Tuesday, 7 June 2016

Skidelsky opposes helicoptering… then supports it.

I normally agree with Robert Skidelsky, but he goes a bit off the rails in this article where he initially attacks helicoptering, before concluding that it’s not such a bad idea.

By way of attacking helicoptering he quotes a not too brilliant passage from Keynes, as follows.

“For whilst an increase in the quantity of money may be expected…to reduce the rate of interest, this will not happen if the liquidity-preferences of the public are increasing more than the quantity of money.”

Now that’s like saying that turning up the central heating won’t make the house warmer if at the same time someone opens all the windows and doors. Or to put it in more general terms, when it’s claimed that A and B are positively related and that cause / effect runs from A to B, the normal or common sense assumption is that increasing A will increase B. Of course, implicit in that common sense argument is the very reasonable “all else equal” assumption.

To put it less politely, if I said that turning up the central heating makes the house warmer, and someone responded by saying “not if someone opens all the doors and windows”, I’d tell that someone exactly what to do with himself.

Moreover, even if someone DOES open all the doors and windows, if the central heating emits ENOUGH HEAT, the house will get warmer DESPITE the doors and windows being open.

Likewise, even if the public’s liquidity preference DOES INCREASE a bit, a big enough money supply increase will outweigh the latter effect.

Next comes this passage in Skidelsky’s article:

“Economists are now busy devising new feats of monetary wizardry for when the latest policy fails: taxing cash holdings, or even abolishing cash altogether; or, at the other extreme, showering the population with “helicopter drops” of freshly printed money.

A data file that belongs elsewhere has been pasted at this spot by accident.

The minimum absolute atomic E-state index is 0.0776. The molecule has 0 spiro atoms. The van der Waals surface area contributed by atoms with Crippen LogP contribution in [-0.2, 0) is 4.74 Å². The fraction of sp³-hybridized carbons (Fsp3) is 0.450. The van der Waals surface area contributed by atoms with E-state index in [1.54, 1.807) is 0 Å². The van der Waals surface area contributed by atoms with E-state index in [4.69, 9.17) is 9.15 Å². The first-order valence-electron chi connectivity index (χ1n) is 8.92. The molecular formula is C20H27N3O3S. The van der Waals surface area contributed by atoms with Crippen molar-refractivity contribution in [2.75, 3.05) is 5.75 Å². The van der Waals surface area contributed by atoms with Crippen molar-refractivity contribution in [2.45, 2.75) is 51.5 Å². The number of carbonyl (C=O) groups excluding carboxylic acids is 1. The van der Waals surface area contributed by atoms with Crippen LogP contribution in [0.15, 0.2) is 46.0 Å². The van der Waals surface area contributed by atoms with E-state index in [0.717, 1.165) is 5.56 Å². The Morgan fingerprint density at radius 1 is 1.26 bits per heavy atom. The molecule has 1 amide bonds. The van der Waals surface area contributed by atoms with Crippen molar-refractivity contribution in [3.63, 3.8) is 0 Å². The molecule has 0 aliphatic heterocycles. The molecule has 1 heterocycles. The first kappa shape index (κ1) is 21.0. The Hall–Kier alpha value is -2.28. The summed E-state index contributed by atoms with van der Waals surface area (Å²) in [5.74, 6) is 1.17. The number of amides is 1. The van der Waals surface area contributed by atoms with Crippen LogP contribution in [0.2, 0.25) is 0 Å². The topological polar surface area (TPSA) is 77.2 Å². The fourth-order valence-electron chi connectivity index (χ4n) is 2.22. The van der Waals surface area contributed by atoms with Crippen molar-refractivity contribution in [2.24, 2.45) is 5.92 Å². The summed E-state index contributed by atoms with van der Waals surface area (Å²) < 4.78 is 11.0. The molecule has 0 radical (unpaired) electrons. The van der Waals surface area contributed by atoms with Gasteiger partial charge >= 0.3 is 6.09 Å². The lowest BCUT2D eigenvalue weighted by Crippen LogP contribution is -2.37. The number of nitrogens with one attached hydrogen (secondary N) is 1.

The truth, however, is that the only way to ensure that “new money” is put into circulation is to have the government spend it. The government would borrow the money directly from the central bank and use it to build houses, renew transport systems, invest in energy-saving technologies, and so forth.”

Now there are a few problems with that passage. First, whence the assumption that the only way to “ensure that new money is put into circulation is to have government spend it”? That is, if government does “shower the population” with “freshly printed money”, why would that money not then be “in circulation”? I mean does the average lottery winner on receipt of their new found pile of cash bury it underground or just leave it all in a bank term account?

Clearly not! They SPEND a significant proportion of that cash: i.e. put it into “circulation”.

Second, the passage from Skidelsky’s article quoted above actually contains an element of POLITICAL bias, which is not something a professional economist ought to do. That is, in advocating more public spending, Skidelsky is adopting a left of centre stance. But the government of the day might be right of centre and might be aiming to CUT public spending, in which case, given a need for stimulus, that government would aim to increase PRIVATE spending rather than PUBLIC spending. Such a government could get more money into “circulation” by cutting taxes or raising social security benefits (the former being more right of centre than the latter of course).

In short, instead of advocating more public spending, Skidelsky ought to have used a politically neutral phrase like “raise the deficit” or similar.

Of course it may be that we get a better so called “bang per buck” from public spending as compared to tax cuts, but that is irrelevant, and for two reasons. First, the democratic choice of the population takes precedence over minor technical matters like bang per buck: that is if voters want more (or less) public spending, government should comply with voters’ wishes.

Second, the entire bang per buck concept  is irrelevant. Reason is thus. Advocates of the bang per buck idea view money at government’s disposal as some sort of REAL COST. It isn't: government (assisted by the central bank) can create infinite amounts of new money at the press of a computer mouse, and at NO COST.

Thus if the average household has to be supplied with rather a large amount of cash to induce it to up its weekly spending, what of it? The cost of supplying that cash is zero. Or as Milton Friedman put it, “It need cost society essentially nothing in real resources to provide the individual with the current services of an additional dollar in cash balances.” (Ch3 of his book “A Program for Monetary Stability”).

(BTW: hat tip to Mike Norman for drawing my attention to the Skidelsky article.)

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